The three European leaders each talked to US President-elect Joe Biden on Tuesday, vowing to work together on "shared priorities" including climate change and multilateralism.
The leaders of Britain, France and Germany talked to US President-elect Joe Biden on Tuesday as he assured that the transition of power will take place as planned on January 20 despite Donald Trump's refusal to concede the election.
British Prime Minister Boris Johnson said on Twitter that he congratulated Biden on his election victory.
Johnson's support for Brexit and warm relationship with President Donald Trump have made many Democrats wary, but he was nonetheless among the first European leaders to congratulate Biden in a phone call.
"I look forward to strengthening the partnership between our countries and to working with him on our shared priorities — from tacking climate change, to promoting democracy and building back better from the pandemic," he added.
Johnson's office said the two men "discussed the close and longstanding relationship" between the two countries and promised to strengthen those bonds in areas including trade and security. Johnson invited Biden to attend the COP26 climate change summit in Glasgow next November and said he looked forward to seeing him at a G-7 summit that the U.K. is due to host in 2021.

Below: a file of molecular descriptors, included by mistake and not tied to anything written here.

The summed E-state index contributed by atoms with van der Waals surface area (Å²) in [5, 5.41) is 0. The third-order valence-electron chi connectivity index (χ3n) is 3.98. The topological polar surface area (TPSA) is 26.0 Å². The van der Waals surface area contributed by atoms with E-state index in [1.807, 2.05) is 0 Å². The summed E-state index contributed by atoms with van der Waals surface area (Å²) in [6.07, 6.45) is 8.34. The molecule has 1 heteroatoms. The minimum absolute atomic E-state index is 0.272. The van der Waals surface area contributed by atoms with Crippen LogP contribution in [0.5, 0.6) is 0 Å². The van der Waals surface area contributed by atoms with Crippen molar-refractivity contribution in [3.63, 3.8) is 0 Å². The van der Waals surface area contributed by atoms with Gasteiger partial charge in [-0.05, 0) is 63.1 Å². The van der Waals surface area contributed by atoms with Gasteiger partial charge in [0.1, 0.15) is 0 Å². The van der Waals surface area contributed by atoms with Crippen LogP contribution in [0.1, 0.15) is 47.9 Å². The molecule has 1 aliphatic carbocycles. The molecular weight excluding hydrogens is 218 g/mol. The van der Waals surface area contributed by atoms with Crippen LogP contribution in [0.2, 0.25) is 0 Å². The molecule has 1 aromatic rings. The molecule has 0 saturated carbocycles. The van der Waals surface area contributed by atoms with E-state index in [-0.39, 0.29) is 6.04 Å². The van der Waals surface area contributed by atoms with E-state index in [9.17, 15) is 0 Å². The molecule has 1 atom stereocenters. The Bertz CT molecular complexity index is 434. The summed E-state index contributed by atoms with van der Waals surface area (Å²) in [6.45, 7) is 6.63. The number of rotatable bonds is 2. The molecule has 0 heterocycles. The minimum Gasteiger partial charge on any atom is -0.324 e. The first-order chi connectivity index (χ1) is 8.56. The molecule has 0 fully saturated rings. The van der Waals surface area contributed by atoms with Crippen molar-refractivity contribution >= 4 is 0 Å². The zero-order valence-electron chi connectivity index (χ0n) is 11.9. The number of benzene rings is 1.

Across the Channel, French President Emmanuel Macron also revealed he had congratulated Biden on his victory during a phone call.
"We'll have a lot to do together to promote shared priorities — climate, global health, international security — and effective multilateral action," he added.
Macron had initially appeared to have struck a cordial relationship with Trump, but relations quickly soured when the US leader decided to pull his country out of the 2015 Paris Agreement for the climate and the landmark Iran nuclear deal.
German Chancellor Angela Merkel was also among the European leaders who talked to Biden on Tuesday.
Her spokesman said in a statement that she congratulated both Biden and Vice President-elect Kamala Harris for their win.
"The Chancellor expressed the wish for a close and trusting future cooperation," the statement read.
"The Chancellor and President-elect agreed that transatlantic cooperation is of great importance in view of the multitude of global challenges," it added.
Merkel also appeared to have had a somewhat tumultuous relationship with Trump with the US President appearing to refuse to shake her hand during their first meeting in the Oval Office. A picture of her trying to talk a sulking Trump into signing a joint G7 statement also went viral.
But her relationship with his successor will be short-lived as Merkel is to step down next year.
The transatlantic phone calls on Tuesday come as Trump continue to refuse to concede the election to Biden and to allege widespread electoral fraud.
President-elect Joe Biden, who spoke to reporters for the first time on Tuesday since his election win on Saturday, described Trump's failure to recognise his defeat as an "embarrassment".
It marked the sharpest critique yet from the incoming president at the incumbent, as Trump's team has refused to formally begin preparations for the transition.
The Democratic president-in-waiting predicted that "it will not help the president's legacy." and said that regardless of the Trump administration's actions, his planning to assume power on Jan. 20 is continuing as scheduled.